Even though the Office of Contract Compliance Programs (OFCCP) has not yet promulgated its promised revised construction contractor regulations, the agency sent the construction contracting community a clear enforcement message recently when it announced a settlement with a federal construction contractor. In the press release, OFCCP reported its settlement with a Louisiana construction contractor for claims of hiring discrimination against African-American, Hispanic, Asian, and Native American job applicants. According to OFCCP, the construction contractor’s selection procedures resulted in disparate impact affecting 14 qualified minority laborer and deckhand applicants between 2009 and 2011.
In addition to paying $70,000 in back wages and interest, the construction contractor must also extend at least six offers of employment (with retroactive seniority) when future positions become available. The conciliation agreement also requires a revision to the company’s selection process and improvements to its recruitment efforts.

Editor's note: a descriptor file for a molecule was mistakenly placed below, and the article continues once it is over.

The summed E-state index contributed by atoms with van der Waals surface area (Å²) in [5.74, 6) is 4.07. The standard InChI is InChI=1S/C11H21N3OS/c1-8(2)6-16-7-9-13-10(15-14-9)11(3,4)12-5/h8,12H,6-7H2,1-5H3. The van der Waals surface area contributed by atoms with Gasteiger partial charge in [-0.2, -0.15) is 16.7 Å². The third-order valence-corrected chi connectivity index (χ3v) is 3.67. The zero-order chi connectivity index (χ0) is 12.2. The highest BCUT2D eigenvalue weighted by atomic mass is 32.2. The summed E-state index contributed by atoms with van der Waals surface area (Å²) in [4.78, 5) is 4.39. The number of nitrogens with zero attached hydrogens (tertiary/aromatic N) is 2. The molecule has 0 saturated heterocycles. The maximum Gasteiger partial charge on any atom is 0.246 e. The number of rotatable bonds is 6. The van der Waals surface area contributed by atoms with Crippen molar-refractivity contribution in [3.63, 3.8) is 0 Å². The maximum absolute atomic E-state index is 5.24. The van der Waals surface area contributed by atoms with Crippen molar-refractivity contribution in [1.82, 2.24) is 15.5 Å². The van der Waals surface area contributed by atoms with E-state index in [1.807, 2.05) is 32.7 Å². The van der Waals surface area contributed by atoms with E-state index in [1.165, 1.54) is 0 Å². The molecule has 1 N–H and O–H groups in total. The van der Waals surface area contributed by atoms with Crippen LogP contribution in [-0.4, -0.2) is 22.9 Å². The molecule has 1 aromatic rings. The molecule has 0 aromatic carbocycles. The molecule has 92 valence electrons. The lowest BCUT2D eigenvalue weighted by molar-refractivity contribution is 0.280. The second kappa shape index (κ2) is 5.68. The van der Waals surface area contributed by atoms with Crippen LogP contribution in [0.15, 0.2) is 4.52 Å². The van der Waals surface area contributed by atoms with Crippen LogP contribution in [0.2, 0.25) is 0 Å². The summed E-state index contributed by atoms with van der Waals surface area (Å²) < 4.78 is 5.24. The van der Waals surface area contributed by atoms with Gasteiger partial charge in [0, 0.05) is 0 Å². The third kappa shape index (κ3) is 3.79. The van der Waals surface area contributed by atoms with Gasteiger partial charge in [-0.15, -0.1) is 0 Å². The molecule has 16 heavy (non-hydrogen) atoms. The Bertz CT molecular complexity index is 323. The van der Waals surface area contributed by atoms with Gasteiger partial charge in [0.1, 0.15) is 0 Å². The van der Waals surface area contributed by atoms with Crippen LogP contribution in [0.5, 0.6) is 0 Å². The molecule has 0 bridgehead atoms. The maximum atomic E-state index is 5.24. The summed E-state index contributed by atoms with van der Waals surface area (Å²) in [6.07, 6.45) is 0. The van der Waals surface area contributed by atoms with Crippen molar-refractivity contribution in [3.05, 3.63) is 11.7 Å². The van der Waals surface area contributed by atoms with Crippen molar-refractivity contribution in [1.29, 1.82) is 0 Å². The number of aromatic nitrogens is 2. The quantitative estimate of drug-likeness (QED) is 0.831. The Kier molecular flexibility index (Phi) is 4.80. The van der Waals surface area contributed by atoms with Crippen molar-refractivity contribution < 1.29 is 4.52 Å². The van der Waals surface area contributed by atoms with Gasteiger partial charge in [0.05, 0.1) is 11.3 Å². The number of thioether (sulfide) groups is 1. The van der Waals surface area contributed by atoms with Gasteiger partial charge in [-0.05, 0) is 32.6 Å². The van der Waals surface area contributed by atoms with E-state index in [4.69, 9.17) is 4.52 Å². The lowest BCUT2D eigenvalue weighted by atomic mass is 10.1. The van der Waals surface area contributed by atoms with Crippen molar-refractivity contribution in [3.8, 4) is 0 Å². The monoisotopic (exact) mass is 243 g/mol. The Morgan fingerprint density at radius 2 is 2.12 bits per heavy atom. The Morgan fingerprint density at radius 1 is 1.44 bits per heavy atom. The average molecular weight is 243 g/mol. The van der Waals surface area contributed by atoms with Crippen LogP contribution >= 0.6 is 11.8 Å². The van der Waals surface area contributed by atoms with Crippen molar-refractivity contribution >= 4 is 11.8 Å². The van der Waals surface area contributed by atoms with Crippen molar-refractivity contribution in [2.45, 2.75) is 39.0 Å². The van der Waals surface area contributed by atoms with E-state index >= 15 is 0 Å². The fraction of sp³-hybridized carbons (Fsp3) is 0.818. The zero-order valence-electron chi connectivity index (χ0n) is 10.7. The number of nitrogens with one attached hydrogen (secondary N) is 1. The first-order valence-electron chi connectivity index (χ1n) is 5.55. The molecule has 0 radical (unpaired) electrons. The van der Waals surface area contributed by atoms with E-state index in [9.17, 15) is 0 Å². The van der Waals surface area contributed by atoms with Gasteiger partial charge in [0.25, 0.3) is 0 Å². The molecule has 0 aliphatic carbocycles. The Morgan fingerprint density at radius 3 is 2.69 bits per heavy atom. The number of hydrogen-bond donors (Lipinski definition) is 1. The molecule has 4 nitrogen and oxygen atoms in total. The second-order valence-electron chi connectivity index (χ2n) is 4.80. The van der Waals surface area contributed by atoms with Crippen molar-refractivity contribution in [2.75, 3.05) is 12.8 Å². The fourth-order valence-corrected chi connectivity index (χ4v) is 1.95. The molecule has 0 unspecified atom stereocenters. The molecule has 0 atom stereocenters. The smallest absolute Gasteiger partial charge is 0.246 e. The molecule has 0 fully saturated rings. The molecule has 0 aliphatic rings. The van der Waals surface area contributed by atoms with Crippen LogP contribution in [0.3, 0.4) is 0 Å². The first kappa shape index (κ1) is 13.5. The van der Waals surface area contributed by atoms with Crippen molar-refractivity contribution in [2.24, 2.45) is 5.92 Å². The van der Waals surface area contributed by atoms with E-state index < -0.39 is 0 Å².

This is a significant development in the construction contracting context for a few reasons. OFCCP has not issued a press release involving construction contractors during the Obama administration and it rarely issues press releases when settlement amounts are below six figures. We have seen an aggressive increase in investigations of hiring and pay discrimination allegations in construction contractor and subcontractor compliance evaluations and this press release is a signal of a renewed effort by the agency to investigate selection and pay practices in addition to enforcing the technical requirements of the Sixteen Steps.
During the Obama administration, OFCCP has doubled the number of construction contractor compliance evaluations averaging 525 per year. The agency is also increasing its attention to “mega projects,” which are generally worth $25 million or more in contracts. OFCCP Director Patricia Shiu, in a March address to CornellUniversity’s IndustrialLaborRelationsSchool, revealed that the number of violations in compliance reviews has tripled during her tenure. She also reported that the rates of violations for construction contractors continue to be significantly higher than rates in other industries. In 2012, 57% of compliance evaluations in the construction industry involved violations compared to 33% for supply and service reviews.
Scott Kelly is a shareholder in the Birmingham office of Ogletree Deakins and frequently assists federal construction contractors with compliance assistance and compliance evaluation defense.